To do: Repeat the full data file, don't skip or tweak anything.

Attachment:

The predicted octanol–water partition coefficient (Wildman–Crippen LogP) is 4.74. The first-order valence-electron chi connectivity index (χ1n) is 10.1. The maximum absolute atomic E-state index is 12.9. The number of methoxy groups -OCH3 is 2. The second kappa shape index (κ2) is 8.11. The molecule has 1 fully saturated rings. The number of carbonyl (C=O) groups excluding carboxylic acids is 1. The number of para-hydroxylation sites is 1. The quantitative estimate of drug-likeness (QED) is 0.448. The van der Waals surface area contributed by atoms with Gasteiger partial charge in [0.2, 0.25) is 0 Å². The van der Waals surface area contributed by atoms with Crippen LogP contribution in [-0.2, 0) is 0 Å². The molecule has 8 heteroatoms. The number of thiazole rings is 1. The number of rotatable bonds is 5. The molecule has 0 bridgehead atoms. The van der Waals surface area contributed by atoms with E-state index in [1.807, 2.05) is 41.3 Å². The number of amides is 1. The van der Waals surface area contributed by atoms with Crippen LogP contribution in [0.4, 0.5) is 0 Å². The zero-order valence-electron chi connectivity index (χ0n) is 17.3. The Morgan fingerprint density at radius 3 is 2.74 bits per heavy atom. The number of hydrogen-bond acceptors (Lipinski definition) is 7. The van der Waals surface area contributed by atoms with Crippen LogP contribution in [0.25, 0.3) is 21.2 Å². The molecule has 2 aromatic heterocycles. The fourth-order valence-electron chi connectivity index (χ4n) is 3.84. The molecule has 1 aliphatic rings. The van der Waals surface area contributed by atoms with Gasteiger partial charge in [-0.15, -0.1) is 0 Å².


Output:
The predicted octanol–water partition coefficient (Wildman–Crippen LogP) is 4.74. The first-order valence-electron chi connectivity index (χ1n) is 10.1. The maximum absolute atomic E-state index is 12.9. The number of methoxy groups -OCH3 is 2. The second kappa shape index (κ2) is 8.11. The molecule has 1 fully saturated rings. The number of carbonyl (C=O) groups excluding carboxylic acids is 1. The number of para-hydroxylation sites is 1. The quantitative estimate of drug-likeness (QED) is 0.448. The van der Waals surface area contributed by atoms with Gasteiger partial charge in [0.2, 0.25) is 0 Å². The van der Waals surface area contributed by atoms with Crippen LogP contribution in [-0.2, 0) is 0 Å². The molecule has 8 heteroatoms. The number of thiazole rings is 1. The number of rotatable bonds is 5. The molecule has 0 bridgehead atoms. The van der Waals surface area contributed by atoms with E-state index in [1.807, 2.05) is 41.3 Å². The number of amides is 1. The van der Waals surface area contributed by atoms with Crippen LogP contribution in [0.4, 0.5) is 0 Å². The zero-order valence-electron chi connectivity index (χ0n) is 17.3. The Morgan fingerprint density at radius 3 is 2.74 bits per heavy atom. The number of hydrogen-bond acceptors (Lipinski definition) is 7. The van der Waals surface area contributed by atoms with Crippen LogP contribution in [0.25, 0.3) is 21.2 Å². The molecule has 2 aromatic heterocycles. The fourth-order valence-electron chi connectivity index (χ4n) is 3.84. The molecule has 1 aliphatic rings. The van der Waals surface area contributed by atoms with Gasteiger partial charge in [-0.15, -0.1) is 0 Å².